I realised the other day that I had totally forgotten to announce my Book of the Year. Did the lists, did the checking and thinking and then nada. Christmas, allergy and hives got in the way so my apologies.
As last year, my book of the year is a non-fiction and it is Bertie: A Life of Edward VII by Jane Ridley. The last biography of Edward read by me was one written by Philip Magnus and that was light years ago and it was time for a reappraisal and an update and when I saw this was coming out it went on my wishlist immediately. I will not repeat what I said in my review which you can see here, save to reiterate that this is a totally fascinating and absorbing book, beautifully written, impeccably researched and, what is so important to me when reading a biography, I felt that the author had a real fondness and liking for her subject, not always the case.
In the last week we have seen an excellent three parter on the relationship Queen Victoria had with her children and though it seems she was a dreadful mother, we do judge her with 2013 outlook and eyes. If you had nine children in the Victorian times and were aristocratic, then you did not breast feed, you hired a wet nurse and your children were looked after by nannies and tutors etc. If you were the Queen then even more reason to do so.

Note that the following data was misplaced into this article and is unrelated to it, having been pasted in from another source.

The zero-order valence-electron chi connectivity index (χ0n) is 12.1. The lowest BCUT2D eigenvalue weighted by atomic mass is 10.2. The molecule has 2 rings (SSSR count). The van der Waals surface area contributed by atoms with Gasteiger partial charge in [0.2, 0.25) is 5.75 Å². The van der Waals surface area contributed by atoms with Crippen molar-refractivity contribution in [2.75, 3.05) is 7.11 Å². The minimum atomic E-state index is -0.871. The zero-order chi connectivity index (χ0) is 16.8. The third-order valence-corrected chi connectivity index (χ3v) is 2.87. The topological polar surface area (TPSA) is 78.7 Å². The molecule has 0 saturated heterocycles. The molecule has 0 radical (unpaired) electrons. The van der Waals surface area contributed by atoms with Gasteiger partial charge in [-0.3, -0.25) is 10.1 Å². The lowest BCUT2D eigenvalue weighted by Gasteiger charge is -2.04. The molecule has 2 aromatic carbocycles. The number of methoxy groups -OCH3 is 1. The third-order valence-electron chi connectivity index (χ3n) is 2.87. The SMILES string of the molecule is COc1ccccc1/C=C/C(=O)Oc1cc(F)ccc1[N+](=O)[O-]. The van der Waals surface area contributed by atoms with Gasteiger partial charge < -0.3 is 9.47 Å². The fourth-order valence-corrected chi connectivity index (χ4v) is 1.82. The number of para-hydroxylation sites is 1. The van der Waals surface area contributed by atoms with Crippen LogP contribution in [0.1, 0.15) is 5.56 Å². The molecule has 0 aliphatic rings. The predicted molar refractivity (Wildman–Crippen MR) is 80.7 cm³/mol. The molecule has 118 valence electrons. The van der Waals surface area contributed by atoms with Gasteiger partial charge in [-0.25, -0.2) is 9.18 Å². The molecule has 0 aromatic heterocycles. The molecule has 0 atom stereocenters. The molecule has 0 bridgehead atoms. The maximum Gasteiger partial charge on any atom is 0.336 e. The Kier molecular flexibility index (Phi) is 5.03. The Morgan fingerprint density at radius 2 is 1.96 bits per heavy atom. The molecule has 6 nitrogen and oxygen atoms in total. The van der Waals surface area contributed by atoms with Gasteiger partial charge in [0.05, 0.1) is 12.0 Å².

My theory on the mother/son relationship is that she recognised that Bertie was just like her, in looks and temperament, and it scared her. Deep down she knew that if she had not been married to Albert, and if her lines had not fallen in pleasant places, she could have led a much less worthy life. She might have had a bit more fun, but that is by the by. What is clear to me in this biography is that despite everything, and despite the letters and the arguments and the disapproval of his louche lifestyle, there was a bond between mother and son. The Queen always came to his aid when he was in a scrape and though she gave him what for at the time, she never wavered in her support of him. And, in return, though Bertie chafed at the restrictions placed on him and the constant interference in life, he never fell out with her and his letters, though sometimes annoyed and to the point, were never angry or nasty. She often said he was warm hearted and kind and a 'dear boy' and as the years passed and the influence of her Beloved Albert lessened I feel that her disapproval of her son lessened also and she viewed him more softly.
My criteria for choosing my Book of the Year is simple. I never put it down until it is finished, I love every single moment of my reading time and it totally engrosses me to the point that the outside world goes away. Well, Jane Ridley and her marvellous biography ticked all the boxes.
I love Bertie and I loved this book and that is why it is my book of the year.